The weight of gratitude


We woke late, luxuriated in a slow, hot breakfast and spent time cavorting in water under the shower. For a week day, it does not get any better. The kids and I were ready for an outing by the time it was 10:00 AM. I remembered to pack the diaper bag and slip in water bottles even as I left the house. Laddu kicked the seat in front of her and erupted in giggles each time. Ammu and Pattu egged her on. With the day being warm for November, even I did not have the heart to rebuke them. I pulled out of the driveway to a chorus of gurgling laughter. The highway felt like being strapped to a video game, the interplay of light and shadows causing an optical illusion. I glanced at the rearview every once in a while to make sure I did not zone out. Soon, we were slowing to take the exit. As I waited at the light to turn left, the twins piped up “our old school!”. I made a split second decision and drove instead to their old school. We trooped in, the girls and I. The principal, a wizened old lady, rushed to the door to let us in. The happiness she felt at seeing us was contagious. I felt a sense of belonging as we toured each class and said hello to all of their old teachers. They remarked at how much they had grown and hugged them affectionately. One particular teacher lingered, holding them tight and filled with strong emotion. I watched as she queried them on their new school, on their reading and their summer. We were about to leave when she held them both one last time and said in a choked voice.

“You girls are lucky. You know that right? You have the best parents one can hope for. Always remember that.”

A shard of uneasiness punctured the ballooning happiness inside me. I smiled, uncomfortably.

“C’mon! Let’s go.” I motioned to my daughters. They turned from me to her and waved bye.

“You have to be thankful” she said as she turned.

The rest of the day passed in a blur of bad food, compulsive TV and a chaotic bedtime ritual. As I leaned over each child before they went to bed, I whispered “I love you. Sleep tight. See you in the morning.” I lingered just a tad longer wishing I could tell them they never have to feel grateful for this.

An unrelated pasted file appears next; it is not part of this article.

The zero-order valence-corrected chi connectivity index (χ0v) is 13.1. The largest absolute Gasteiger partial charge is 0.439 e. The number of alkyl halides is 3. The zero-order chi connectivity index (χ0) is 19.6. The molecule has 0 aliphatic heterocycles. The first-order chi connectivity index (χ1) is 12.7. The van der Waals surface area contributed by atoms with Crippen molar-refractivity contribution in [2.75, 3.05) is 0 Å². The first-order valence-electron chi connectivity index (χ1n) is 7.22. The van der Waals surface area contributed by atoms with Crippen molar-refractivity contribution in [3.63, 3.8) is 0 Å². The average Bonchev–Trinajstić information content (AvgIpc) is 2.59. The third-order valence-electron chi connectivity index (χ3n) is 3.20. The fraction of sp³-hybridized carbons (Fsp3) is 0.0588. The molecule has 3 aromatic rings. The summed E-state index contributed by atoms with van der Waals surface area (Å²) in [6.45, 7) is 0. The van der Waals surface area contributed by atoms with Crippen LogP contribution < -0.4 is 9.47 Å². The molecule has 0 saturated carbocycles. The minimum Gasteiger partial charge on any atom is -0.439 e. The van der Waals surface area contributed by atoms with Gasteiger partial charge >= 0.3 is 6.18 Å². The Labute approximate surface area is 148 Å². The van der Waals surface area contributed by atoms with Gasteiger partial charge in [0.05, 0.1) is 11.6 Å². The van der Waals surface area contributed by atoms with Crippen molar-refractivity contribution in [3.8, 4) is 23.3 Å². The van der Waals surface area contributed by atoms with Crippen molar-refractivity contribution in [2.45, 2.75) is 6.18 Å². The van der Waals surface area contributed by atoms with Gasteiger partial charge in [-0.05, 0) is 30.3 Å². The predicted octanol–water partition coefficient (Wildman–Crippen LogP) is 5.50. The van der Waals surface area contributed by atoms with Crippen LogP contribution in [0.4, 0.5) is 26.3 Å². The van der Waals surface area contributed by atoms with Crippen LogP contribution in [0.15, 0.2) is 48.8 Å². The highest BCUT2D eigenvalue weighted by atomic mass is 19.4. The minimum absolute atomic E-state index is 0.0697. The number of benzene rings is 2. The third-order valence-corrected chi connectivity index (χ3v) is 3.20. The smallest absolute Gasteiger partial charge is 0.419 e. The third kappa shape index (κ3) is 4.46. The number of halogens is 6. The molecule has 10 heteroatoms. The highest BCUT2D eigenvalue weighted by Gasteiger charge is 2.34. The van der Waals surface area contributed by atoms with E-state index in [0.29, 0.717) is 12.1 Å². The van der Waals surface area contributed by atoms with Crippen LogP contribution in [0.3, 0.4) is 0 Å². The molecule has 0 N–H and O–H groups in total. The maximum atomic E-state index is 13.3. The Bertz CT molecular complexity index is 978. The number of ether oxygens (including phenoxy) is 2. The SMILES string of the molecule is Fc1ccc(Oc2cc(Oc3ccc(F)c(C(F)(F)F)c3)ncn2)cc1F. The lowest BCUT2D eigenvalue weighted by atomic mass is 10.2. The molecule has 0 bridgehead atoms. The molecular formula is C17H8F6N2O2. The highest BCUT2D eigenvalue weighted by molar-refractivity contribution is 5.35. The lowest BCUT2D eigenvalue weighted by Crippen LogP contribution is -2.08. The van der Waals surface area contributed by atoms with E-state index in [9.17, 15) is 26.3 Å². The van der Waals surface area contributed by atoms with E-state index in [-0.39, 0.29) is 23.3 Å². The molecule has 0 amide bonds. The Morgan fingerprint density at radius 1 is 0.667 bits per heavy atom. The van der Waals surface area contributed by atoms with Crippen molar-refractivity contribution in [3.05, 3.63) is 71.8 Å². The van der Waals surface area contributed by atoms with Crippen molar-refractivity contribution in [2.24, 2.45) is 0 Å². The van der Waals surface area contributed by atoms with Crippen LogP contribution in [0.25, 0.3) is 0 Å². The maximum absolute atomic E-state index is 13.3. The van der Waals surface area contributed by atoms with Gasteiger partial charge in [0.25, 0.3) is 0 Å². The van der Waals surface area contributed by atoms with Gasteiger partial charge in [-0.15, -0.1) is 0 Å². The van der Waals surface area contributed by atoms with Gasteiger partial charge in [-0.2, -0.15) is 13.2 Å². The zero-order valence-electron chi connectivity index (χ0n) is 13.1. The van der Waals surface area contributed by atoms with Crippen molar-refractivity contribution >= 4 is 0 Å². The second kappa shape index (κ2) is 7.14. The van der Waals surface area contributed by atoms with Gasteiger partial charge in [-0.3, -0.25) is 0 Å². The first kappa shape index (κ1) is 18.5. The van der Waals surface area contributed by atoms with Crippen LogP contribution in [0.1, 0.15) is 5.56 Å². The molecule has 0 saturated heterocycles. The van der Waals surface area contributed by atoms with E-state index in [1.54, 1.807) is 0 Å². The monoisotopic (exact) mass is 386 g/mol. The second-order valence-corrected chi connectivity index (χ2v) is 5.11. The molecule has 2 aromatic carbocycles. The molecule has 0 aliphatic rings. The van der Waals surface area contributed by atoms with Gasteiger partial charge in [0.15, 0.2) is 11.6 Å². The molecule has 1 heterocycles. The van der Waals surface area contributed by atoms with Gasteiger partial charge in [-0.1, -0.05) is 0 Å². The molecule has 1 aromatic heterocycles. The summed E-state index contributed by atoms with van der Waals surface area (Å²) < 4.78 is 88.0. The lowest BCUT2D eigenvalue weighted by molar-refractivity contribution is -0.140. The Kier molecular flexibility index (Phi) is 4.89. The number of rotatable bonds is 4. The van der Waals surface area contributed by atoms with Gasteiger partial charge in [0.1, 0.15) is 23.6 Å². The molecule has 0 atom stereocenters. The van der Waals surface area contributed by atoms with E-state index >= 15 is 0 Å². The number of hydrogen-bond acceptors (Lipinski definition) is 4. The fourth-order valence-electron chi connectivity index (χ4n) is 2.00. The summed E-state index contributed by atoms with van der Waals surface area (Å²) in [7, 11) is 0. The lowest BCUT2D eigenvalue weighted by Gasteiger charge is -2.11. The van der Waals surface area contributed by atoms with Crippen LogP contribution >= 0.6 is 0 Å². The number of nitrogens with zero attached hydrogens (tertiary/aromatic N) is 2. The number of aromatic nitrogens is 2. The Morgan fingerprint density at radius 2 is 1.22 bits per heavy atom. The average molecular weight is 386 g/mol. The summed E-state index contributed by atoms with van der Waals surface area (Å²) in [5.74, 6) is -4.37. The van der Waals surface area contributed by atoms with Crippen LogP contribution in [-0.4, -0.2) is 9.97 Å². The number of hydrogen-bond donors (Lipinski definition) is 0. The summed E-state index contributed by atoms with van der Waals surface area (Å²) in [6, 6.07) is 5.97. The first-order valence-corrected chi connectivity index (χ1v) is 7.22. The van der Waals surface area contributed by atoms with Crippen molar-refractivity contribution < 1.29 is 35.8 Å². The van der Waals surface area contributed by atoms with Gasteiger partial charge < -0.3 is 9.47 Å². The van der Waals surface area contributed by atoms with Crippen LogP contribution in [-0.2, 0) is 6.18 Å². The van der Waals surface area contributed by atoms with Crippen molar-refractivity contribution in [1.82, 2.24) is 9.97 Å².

In the darkness as I wrapped up the coursework that was due, I sat back and analysed my unease.

Perhaps it has been the many voices I have been privvy to over the past few days. #FlipTheScript has my timelines filled with adoptee voices. Their pain, their anguish, their place in the middle of two factions competing for attention. Their sadness at being forced to feel grateful.

I wonder if anyone I know will clutch Laddu to their bosom and remind her of the wonderful parents she has. I wonder if she will ever be reminded to be grateful for her existence. Most of all I wonder if she will ever question the things she will take for granted.

I am sure Saathi and I will often remind all three of our children to be grateful for all that we have been blessed with. Collectively, as a family. For the food. For the roof over our heads. For the easy life we lead. We will remind them to be cognizant of those less fortunate. We hope they will learn these lessons and internalize them. But, I sure hope not that we will force on them a need to acknowledge gratitude for being their parents. For being part of our lives. For being our daughters.

For that reason, we need to #flipthescript. We need to recognize that our words have power and we need to be careful about how we wield that power.


  1. I understand why you feel uneasy with someone telling your daughters to be grateful for their parents. Reading I myself feel like they are forced to examine their lives too soon. It is, however, something someone will tell you growing up surrounded by the Christian community. Christians as a whole like to remind others that they love should be grateful for every breath they take. That it is only through the will of God that they are alive. That kind of thinking invariably leaks out to everyday life. Which is frustrating for the receiver to hear. I don’t know many people who like being told thry should be grateful.

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